By SKEPTIK SINIKIAN
"There’s an old saying in Tennessee–I know it’s in Texas–probably in Tennessee–that says–fool me once–shame on–shame on you. Fool me–you can’t get fooled again." –George W. Bush–Nashville–Tenn.–Sept. 17–2002.
Another anniversary of the Armenian Genocide passed last week–and Armenia’s were presented another impotent statement by the Bush administration omitting the word "genocide." After reading the recent articles on all Genocide reaffirmation-related news this last week–I remembered the above quote from President Bush which pretty much sums up how I feel. Come November–when I cast my vote for the candidate opposing President Bush–I’m going to write the White House a letter referencing this "old saying in Tennessee."
It’s been four years since President Bush promised to properly acknowledge the Armenian Genocide in a statement as candidate for the nation’s highest office and after being elected–became afflicted with severe selective memory loss (Weapons of Mass Destruction–Service in the Air National Guard–the Armenian Genocide–etc). I didn’t expect much from someone who had a "C" average throughout college–but I also expected that four years would be enough time to cram for the Genocide final. It seems as though he still doesn’t get it. But what’s worse is that some Armenian-Americans still don’t get it either. And even worse than that? There’s one group out there–the Armenian Assembly of America (AAA) who not only is supposed to get it–but is also supposed to go after it and pursue it. ("Supposed to" is the operative term here).
My favorite article was the one issued by the AAA which stated that the AAA "?expressed surprise and disappointment in President Bush’s statement?which used language to clearly define the events but once again stopped short of using the word genocide." In 2001–when President Bush didn’t use the word "genocide," the AAA expressed "regret and disappointment." In 2002–the AAA praised the President for his toothless statement by saying that by using the word "murder" he invoked the same words as US Ambassador to the Ottoman Empire–Henry Morgenthau–Sr. I guess since I use the words "the" and "and" I’m invoking such greats as Shakespeare and Hemingway in my writing.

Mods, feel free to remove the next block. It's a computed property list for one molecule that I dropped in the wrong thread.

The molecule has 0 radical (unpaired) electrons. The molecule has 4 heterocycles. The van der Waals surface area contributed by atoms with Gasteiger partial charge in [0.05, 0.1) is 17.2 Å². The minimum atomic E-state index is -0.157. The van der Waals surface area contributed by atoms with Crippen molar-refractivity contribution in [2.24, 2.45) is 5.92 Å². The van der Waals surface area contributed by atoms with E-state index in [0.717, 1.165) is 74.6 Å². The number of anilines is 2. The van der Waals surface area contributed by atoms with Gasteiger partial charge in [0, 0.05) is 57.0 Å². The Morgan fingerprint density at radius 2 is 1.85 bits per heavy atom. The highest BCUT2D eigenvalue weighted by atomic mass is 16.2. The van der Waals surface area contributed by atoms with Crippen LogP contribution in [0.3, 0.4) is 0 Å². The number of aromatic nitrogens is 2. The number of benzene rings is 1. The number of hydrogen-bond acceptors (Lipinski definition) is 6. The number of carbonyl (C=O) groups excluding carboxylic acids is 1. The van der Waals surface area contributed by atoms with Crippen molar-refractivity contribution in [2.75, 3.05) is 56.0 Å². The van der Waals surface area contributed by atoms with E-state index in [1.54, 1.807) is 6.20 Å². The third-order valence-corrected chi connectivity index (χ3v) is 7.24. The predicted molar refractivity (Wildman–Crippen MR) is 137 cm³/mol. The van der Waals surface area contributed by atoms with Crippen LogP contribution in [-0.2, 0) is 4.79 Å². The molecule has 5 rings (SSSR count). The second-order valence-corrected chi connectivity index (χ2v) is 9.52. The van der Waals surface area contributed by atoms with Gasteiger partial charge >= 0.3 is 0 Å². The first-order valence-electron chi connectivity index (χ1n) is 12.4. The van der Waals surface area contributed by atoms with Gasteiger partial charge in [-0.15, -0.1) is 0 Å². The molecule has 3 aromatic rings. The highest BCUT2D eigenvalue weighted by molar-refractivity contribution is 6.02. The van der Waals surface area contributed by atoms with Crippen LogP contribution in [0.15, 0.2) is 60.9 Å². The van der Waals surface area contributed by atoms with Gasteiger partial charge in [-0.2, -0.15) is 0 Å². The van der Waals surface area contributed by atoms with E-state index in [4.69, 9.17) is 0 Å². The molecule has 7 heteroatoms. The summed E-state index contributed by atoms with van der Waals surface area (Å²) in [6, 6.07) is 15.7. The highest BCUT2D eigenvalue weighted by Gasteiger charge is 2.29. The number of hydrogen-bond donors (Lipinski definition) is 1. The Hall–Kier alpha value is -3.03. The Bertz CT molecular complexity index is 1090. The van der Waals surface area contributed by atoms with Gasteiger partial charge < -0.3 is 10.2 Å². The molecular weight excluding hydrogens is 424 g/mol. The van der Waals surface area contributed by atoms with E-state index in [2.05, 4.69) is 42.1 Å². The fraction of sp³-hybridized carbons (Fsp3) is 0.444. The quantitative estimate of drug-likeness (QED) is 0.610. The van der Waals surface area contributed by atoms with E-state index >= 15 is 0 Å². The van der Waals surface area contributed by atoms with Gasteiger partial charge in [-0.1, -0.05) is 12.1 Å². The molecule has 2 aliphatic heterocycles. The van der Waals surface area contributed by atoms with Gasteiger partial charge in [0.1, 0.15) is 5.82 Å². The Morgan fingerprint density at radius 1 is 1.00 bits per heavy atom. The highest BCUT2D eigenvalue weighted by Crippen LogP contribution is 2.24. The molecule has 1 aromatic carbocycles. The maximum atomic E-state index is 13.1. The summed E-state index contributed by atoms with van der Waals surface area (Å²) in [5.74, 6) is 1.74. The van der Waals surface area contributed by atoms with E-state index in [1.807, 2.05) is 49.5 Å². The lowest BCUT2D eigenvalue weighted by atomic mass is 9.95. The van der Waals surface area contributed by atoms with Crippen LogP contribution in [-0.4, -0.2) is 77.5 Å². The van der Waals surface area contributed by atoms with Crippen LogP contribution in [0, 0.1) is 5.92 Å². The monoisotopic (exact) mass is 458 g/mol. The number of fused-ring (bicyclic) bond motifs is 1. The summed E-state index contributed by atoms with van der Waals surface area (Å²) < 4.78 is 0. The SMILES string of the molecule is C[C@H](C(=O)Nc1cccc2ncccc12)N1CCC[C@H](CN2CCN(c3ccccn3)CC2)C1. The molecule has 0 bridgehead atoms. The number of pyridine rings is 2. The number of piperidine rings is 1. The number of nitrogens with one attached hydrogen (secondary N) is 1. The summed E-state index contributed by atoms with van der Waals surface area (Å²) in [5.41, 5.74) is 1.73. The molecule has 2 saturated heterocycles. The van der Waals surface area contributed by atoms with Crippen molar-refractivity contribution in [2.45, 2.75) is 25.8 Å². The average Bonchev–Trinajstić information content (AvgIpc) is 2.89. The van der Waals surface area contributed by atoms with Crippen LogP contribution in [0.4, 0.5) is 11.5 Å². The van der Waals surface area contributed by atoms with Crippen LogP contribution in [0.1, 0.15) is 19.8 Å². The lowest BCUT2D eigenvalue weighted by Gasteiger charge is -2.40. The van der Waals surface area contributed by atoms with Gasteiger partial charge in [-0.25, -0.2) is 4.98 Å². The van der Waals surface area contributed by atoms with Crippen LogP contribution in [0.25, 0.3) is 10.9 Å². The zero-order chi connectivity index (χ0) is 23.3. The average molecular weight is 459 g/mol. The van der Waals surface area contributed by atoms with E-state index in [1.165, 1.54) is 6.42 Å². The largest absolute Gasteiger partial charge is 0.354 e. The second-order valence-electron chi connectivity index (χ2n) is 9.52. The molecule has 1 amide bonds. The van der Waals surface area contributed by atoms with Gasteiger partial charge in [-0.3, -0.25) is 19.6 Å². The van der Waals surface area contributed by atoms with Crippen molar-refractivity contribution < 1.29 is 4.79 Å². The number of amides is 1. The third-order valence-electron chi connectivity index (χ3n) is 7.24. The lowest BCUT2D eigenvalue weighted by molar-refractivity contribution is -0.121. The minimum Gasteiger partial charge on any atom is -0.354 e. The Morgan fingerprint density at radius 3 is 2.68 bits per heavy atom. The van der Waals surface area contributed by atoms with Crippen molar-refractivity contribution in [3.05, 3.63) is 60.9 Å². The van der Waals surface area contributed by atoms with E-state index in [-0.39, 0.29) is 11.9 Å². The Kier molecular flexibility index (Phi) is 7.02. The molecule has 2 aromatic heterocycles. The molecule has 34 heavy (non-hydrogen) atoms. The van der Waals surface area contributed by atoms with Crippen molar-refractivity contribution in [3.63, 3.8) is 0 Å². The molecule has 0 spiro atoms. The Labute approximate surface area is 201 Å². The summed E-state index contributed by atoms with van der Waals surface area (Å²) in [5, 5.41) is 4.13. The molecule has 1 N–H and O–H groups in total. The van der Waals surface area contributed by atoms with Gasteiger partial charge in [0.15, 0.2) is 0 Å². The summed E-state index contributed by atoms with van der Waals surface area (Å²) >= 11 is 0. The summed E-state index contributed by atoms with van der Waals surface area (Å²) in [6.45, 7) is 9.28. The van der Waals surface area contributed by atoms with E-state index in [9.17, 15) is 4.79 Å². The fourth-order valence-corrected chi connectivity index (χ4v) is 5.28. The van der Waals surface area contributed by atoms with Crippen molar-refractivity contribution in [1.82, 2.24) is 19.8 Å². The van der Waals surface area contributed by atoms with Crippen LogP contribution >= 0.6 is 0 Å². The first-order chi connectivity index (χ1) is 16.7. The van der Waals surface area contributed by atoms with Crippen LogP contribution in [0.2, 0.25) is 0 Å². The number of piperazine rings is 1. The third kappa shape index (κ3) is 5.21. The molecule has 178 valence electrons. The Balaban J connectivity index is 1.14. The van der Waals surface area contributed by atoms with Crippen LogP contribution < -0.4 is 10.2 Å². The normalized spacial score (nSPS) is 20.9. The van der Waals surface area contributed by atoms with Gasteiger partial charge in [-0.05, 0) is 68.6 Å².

I tried to find out what the AAA reaction was to the President’s statement in 2003–but there were no press releases posted on their website for April 24 of that year (www.aaainc.org). Fortunately–the Armenian National Committee of America had a press release and the statement posted on their site (www.anca.org). I had forgotten what a doozy the 2003 statement was. The President referred to the genocide as the "great calamity" and get this? saluted "our wise and bold friends from Armenia and Turkey who are coming together in a spirit of reconciliation to consider these events and their significance." (Skeptik looks pensive and rubs chin–MAJOR SARCASM ALERT IN 5?4?3?2?) So–that’s where our friend’s at the AAA were in 2003? They were coming together to reconcile our "differences" with the murdering–lying–sneaky–fraudulent government of Turkey who is responsible for murdering my ancestors and then denying the crime. And I thought they were up to no good. Well–I guess it’s fine that they didn’t issue a press release in 2003 and we can all rest better knowing these guys are looking out for us.
Am I going to only pick on the AAA–you ask? How about we make a deal? When you have your own column–you can do whatever you want! As far as the AAA is concerned–I can’t honestly believe that in 2004–after being used and abused for four years–after they praised the President’s 2002 statement and didn’t issue one in 2003–that they were genuinely "surprised." They must think that either we’re idiots or that we will understand and have pity on them for being idiots. I have some advice for the AAA that may console them seeing as to how shocked and surprised they must be by Bush’s statement–There’s an old saying in that state of Tennessee which recently acknowledged the Armenian Genocide for the first time. Yup–there’s a saying there–I don’t think they have the same saying in Turkey or in Texas–but it says "Fool me once–shame on you. Fool me twice–shame on me. Fool me three times–shame on me for sticking around–and fool me four times–its no surprise!"
Skeptik Sinikian is not a psychiatrist nor a licensed therapist but offers clinics to help Armenian organizations cope with dikephobia (fear of justice) and ideophobia (fear of ideas). If you would like to "surprise" Skeptik–write to him at SkeptikSinikian@aol.com.